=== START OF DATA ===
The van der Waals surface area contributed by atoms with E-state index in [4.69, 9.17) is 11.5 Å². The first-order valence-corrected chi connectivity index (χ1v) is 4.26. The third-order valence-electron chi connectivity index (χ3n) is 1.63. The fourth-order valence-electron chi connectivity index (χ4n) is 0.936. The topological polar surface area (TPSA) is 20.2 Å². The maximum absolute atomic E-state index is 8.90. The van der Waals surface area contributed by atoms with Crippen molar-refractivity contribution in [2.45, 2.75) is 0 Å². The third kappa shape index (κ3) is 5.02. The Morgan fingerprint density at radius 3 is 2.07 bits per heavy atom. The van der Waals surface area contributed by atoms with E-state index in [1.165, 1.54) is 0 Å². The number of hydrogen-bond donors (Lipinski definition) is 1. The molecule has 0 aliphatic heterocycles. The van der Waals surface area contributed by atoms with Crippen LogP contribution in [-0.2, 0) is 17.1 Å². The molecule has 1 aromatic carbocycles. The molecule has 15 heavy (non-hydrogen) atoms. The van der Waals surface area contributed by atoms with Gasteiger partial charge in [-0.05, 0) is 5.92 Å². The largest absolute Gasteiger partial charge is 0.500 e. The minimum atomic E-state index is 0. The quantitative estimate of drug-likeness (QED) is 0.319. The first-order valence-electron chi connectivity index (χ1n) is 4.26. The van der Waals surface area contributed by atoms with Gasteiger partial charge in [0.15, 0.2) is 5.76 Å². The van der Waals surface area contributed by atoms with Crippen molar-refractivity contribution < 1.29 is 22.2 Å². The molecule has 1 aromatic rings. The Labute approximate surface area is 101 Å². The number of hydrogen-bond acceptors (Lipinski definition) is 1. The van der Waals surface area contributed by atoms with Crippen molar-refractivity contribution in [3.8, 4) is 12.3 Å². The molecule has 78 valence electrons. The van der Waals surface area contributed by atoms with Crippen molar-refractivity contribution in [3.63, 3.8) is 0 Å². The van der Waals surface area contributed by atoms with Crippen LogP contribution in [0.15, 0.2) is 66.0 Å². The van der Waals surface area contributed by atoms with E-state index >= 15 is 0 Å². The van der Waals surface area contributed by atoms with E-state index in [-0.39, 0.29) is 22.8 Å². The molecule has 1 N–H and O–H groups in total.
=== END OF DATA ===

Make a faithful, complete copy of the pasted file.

The van der Waals surface area contributed by atoms with E-state index in [4.69, 9.17) is 11.5 Å². The first-order valence-corrected chi connectivity index (χ1v) is 4.26. The third-order valence-electron chi connectivity index (χ3n) is 1.63. The fourth-order valence-electron chi connectivity index (χ4n) is 0.936. The topological polar surface area (TPSA) is 20.2 Å². The maximum absolute atomic E-state index is 8.90. The van der Waals surface area contributed by atoms with Crippen molar-refractivity contribution in [2.45, 2.75) is 0 Å². The third kappa shape index (κ3) is 5.02. The Morgan fingerprint density at radius 3 is 2.07 bits per heavy atom. The van der Waals surface area contributed by atoms with E-state index in [1.165, 1.54) is 0 Å². The number of hydrogen-bond donors (Lipinski definition) is 1. The molecule has 0 aliphatic heterocycles. The van der Waals surface area contributed by atoms with Crippen LogP contribution in [-0.2, 0) is 17.1 Å². The molecule has 1 aromatic carbocycles. The molecule has 15 heavy (non-hydrogen) atoms. The van der Waals surface area contributed by atoms with Gasteiger partial charge in [-0.05, 0) is 5.92 Å². The largest absolute Gasteiger partial charge is 0.500 e. The minimum atomic E-state index is 0. The quantitative estimate of drug-likeness (QED) is 0.319. The first-order valence-electron chi connectivity index (χ1n) is 4.26. The van der Waals surface area contributed by atoms with Gasteiger partial charge in [0.15, 0.2) is 5.76 Å². The van der Waals surface area contributed by atoms with Crippen molar-refractivity contribution < 1.29 is 22.2 Å². The molecule has 1 aromatic rings. The Labute approximate surface area is 101 Å². The number of hydrogen-bond acceptors (Lipinski definition) is 1. The van der Waals surface area contributed by atoms with Crippen molar-refractivity contribution in [3.8, 4) is 12.3 Å². The molecule has 78 valence electrons. The van der Waals surface area contributed by atoms with Crippen molar-refractivity contribution in [3.63, 3.8) is 0 Å². The van der Waals surface area contributed by atoms with Crippen LogP contribution in [0.15, 0.2) is 66.0 Å². The van der Waals surface area contributed by atoms with E-state index >= 15 is 0 Å². The van der Waals surface area contributed by atoms with E-state index in [-0.39, 0.29) is 22.8 Å². The molecule has 1 N–H and O–H groups in total.